Department of Biomedicine and Prevention, University of Rome “Tor Vergata”, Rome Italy
Received date: December 26, 2022 Manuscript No. IPSDSC-23-15706; Editor assigned date: December 28, 2022, PreQC No. IPSDSC-23-15706 (PQ); Reviewed date: January 09, 2023, QC No. IPSDSC-23-15706; Revised date: January 19, 2023, Manuscript No. IPSDSC-23-15706 (R); Published date: January 26, 2023, DOI: 10.36648/ipsdsc.8.1.78
Citation: Burger G (2023) A Patient who Suffers from a Neuropsychological Disorder and May be Triggered by a New Drug to Have Bullous Pemphigoid: A Case Study and a Review of the Literature. Skin Dis Skin Care: Vol.8 No.1:78.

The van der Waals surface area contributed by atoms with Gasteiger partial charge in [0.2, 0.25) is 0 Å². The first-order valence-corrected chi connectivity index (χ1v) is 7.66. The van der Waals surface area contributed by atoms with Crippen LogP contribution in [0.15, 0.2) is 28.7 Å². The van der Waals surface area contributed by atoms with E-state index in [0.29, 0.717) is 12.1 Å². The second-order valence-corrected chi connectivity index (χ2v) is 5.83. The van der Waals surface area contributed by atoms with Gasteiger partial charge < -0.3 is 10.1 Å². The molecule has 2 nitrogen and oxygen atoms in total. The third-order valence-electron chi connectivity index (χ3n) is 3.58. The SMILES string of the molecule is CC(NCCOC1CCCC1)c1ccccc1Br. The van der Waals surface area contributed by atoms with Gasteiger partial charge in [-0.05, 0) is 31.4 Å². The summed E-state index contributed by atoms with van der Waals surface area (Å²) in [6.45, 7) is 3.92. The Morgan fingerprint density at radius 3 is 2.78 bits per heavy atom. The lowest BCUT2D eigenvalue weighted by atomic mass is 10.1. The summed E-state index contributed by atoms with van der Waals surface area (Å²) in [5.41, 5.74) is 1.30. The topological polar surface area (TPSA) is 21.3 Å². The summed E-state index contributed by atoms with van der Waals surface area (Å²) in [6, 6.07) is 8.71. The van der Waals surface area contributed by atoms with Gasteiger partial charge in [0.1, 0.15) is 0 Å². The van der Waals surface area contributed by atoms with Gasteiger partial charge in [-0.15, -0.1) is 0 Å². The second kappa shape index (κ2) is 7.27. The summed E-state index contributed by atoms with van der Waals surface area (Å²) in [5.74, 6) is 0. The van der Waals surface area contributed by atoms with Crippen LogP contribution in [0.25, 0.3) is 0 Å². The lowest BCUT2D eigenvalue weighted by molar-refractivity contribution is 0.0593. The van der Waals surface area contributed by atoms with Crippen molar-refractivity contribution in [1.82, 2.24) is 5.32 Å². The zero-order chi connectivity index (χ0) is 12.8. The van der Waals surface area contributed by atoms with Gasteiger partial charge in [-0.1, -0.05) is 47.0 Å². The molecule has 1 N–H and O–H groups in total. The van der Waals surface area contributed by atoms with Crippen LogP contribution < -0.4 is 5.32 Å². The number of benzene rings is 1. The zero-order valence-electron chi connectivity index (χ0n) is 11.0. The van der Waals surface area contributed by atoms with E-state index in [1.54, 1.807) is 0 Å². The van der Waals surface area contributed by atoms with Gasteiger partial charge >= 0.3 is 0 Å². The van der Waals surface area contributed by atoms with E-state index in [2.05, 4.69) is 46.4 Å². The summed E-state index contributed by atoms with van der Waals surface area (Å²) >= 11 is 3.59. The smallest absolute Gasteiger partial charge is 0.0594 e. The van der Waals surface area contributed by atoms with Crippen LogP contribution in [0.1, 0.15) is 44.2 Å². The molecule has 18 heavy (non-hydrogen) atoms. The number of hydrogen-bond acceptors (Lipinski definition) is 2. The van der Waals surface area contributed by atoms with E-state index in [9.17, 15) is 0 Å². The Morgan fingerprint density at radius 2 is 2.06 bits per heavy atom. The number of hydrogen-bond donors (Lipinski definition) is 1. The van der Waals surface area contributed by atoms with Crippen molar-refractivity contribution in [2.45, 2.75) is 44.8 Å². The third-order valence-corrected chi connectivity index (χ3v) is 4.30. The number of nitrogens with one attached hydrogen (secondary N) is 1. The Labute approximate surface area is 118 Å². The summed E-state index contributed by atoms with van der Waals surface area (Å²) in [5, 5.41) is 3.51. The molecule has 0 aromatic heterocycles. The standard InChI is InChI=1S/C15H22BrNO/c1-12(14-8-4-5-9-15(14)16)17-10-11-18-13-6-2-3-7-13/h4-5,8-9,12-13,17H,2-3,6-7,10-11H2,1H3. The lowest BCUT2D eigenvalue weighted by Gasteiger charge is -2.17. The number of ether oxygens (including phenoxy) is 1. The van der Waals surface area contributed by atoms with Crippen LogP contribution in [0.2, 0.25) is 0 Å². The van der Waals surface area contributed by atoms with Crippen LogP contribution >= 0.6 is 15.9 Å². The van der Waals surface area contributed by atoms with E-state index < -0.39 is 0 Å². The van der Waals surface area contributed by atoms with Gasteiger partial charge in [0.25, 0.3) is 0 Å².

A generalized, itchy, and blistering rash was presented by a 59-year-old woman with schizoaffective disorder. She had begun taking empagliflozin, a type-2 diabetes medication that blocks Sodium Glucose Transporter-2 (SGLT-2) she had been taking paliperidone, an atypical antipsychotic, for one year already. At the time of presentation, anti-pemphigoid antibodies were detected by serology. Eosinophils, perivascular inflammation, and subepidermal blistering were all found on histology. Bullous Pemphigoid (BP) had direct immunofluorescence, with linear IgG and C3 at the basement membrane. Paliperidone and empagliflozin were both discontinued. The blisters, however, persisted. Treatment consisted of: topical dermovate and eumovate ointments for the body and face, respectively, along with 200 mg of doxycycline and 40 mg of prednisolone taken orally for a week (with a 5 mg/week reduction over 8 weeks) However, new blisters continued to form, so dapsone 50 mg was administered, which resulted in significant improvement. Aetiology and treatment are made more difficult by the increasing association between BP and a number of neurological and mental health conditions. We do not fully comprehend the mechanism by which these associations are formed. Because the bullous pemphigoid autoantigens BP180 and BP230 are expressed in the central nervous system, it is possible that neurodegeneration exposes the antigens to the immune system and triggers a cross-reactive immune response. However, BP and neuropsychological conditions appear to be linked in both directions. Additionally, the fact that empagliflozin initiation was associated with BP onset further complicates the aetiology and suggests a novel drug cause of BP.